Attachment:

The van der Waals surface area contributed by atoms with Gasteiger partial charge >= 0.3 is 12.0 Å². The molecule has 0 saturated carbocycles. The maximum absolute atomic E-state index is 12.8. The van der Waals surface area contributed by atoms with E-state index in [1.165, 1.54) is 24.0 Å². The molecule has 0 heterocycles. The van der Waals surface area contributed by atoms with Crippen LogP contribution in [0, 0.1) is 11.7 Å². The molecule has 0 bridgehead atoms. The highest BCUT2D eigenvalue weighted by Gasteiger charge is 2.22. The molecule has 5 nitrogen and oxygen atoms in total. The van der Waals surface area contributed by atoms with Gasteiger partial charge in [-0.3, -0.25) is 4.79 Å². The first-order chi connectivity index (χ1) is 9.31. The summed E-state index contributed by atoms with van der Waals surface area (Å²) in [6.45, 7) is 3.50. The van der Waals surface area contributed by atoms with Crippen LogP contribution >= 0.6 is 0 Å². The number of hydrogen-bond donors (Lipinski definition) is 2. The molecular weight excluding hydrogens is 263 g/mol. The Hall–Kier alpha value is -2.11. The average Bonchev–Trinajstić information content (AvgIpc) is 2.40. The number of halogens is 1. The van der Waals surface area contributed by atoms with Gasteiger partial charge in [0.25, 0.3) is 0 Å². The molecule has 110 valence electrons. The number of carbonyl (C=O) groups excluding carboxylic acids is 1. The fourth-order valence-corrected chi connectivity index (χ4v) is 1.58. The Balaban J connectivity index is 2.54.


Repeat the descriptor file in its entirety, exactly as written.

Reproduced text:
The van der Waals surface area contributed by atoms with Gasteiger partial charge >= 0.3 is 12.0 Å². The molecule has 0 saturated carbocycles. The maximum absolute atomic E-state index is 12.8. The van der Waals surface area contributed by atoms with E-state index in [1.165, 1.54) is 24.0 Å². The molecule has 0 heterocycles. The van der Waals surface area contributed by atoms with Crippen LogP contribution in [0, 0.1) is 11.7 Å². The molecule has 0 bridgehead atoms. The highest BCUT2D eigenvalue weighted by Gasteiger charge is 2.22. The molecule has 5 nitrogen and oxygen atoms in total. The van der Waals surface area contributed by atoms with Gasteiger partial charge in [-0.3, -0.25) is 4.79 Å². The first-order chi connectivity index (χ1) is 9.31. The summed E-state index contributed by atoms with van der Waals surface area (Å²) in [6.45, 7) is 3.50. The van der Waals surface area contributed by atoms with Crippen LogP contribution >= 0.6 is 0 Å². The number of hydrogen-bond donors (Lipinski definition) is 2. The molecular weight excluding hydrogens is 263 g/mol. The Hall–Kier alpha value is -2.11. The average Bonchev–Trinajstić information content (AvgIpc) is 2.40. The number of halogens is 1. The van der Waals surface area contributed by atoms with Gasteiger partial charge in [0.25, 0.3) is 0 Å². The molecule has 110 valence electrons. The number of carbonyl (C=O) groups excluding carboxylic acids is 1. The fourth-order valence-corrected chi connectivity index (χ4v) is 1.58. The Balaban J connectivity index is 2.54.